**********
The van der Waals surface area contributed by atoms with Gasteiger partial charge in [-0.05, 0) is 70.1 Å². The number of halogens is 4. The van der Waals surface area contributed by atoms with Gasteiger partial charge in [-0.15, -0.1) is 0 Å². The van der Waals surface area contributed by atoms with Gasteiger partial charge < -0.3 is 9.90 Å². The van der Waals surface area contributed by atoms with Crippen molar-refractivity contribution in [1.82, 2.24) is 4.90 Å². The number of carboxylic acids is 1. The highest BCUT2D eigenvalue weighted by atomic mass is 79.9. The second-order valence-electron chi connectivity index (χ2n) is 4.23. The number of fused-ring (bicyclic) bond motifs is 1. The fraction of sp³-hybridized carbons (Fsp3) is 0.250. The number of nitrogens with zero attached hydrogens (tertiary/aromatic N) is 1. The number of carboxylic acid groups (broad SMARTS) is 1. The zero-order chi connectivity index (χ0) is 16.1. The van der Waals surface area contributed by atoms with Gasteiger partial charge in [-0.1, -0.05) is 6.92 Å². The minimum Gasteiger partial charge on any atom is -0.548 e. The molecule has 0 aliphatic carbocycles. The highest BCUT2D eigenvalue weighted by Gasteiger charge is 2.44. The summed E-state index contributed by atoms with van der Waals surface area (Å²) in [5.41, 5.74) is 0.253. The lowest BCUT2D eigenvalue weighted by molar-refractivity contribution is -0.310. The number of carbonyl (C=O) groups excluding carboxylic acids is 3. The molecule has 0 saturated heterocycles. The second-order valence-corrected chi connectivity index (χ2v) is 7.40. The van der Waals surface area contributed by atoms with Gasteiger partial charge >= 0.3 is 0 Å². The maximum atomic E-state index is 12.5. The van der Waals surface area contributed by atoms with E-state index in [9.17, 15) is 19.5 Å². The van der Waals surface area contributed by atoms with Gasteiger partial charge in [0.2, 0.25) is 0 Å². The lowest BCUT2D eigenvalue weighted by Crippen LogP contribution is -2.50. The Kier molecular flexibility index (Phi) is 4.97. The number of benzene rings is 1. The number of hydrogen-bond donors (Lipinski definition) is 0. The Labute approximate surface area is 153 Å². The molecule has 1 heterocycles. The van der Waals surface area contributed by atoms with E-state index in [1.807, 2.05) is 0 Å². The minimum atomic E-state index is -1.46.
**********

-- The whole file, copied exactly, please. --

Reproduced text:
The van der Waals surface area contributed by atoms with Gasteiger partial charge in [-0.05, 0) is 70.1 Å². The number of halogens is 4. The van der Waals surface area contributed by atoms with Gasteiger partial charge in [-0.15, -0.1) is 0 Å². The van der Waals surface area contributed by atoms with Gasteiger partial charge < -0.3 is 9.90 Å². The van der Waals surface area contributed by atoms with Crippen molar-refractivity contribution in [1.82, 2.24) is 4.90 Å². The number of carboxylic acids is 1. The highest BCUT2D eigenvalue weighted by atomic mass is 79.9. The second-order valence-electron chi connectivity index (χ2n) is 4.23. The number of fused-ring (bicyclic) bond motifs is 1. The fraction of sp³-hybridized carbons (Fsp3) is 0.250. The number of nitrogens with zero attached hydrogens (tertiary/aromatic N) is 1. The number of carboxylic acid groups (broad SMARTS) is 1. The zero-order chi connectivity index (χ0) is 16.1. The van der Waals surface area contributed by atoms with Gasteiger partial charge in [-0.1, -0.05) is 6.92 Å². The minimum Gasteiger partial charge on any atom is -0.548 e. The molecule has 0 aliphatic carbocycles. The highest BCUT2D eigenvalue weighted by Gasteiger charge is 2.44. The summed E-state index contributed by atoms with van der Waals surface area (Å²) in [5.41, 5.74) is 0.253. The lowest BCUT2D eigenvalue weighted by molar-refractivity contribution is -0.310. The number of carbonyl (C=O) groups excluding carboxylic acids is 3. The molecule has 0 saturated heterocycles. The second-order valence-corrected chi connectivity index (χ2v) is 7.40. The van der Waals surface area contributed by atoms with Gasteiger partial charge >= 0.3 is 0 Å². The maximum atomic E-state index is 12.5. The van der Waals surface area contributed by atoms with E-state index in [9.17, 15) is 19.5 Å². The van der Waals surface area contributed by atoms with Gasteiger partial charge in [0.2, 0.25) is 0 Å². The lowest BCUT2D eigenvalue weighted by Crippen LogP contribution is -2.50. The Kier molecular flexibility index (Phi) is 4.97. The number of benzene rings is 1. The number of hydrogen-bond donors (Lipinski definition) is 0. The Labute approximate surface area is 153 Å². The molecule has 1 heterocycles. The van der Waals surface area contributed by atoms with E-state index in [1.807, 2.05) is 0 Å². The minimum atomic E-state index is -1.46.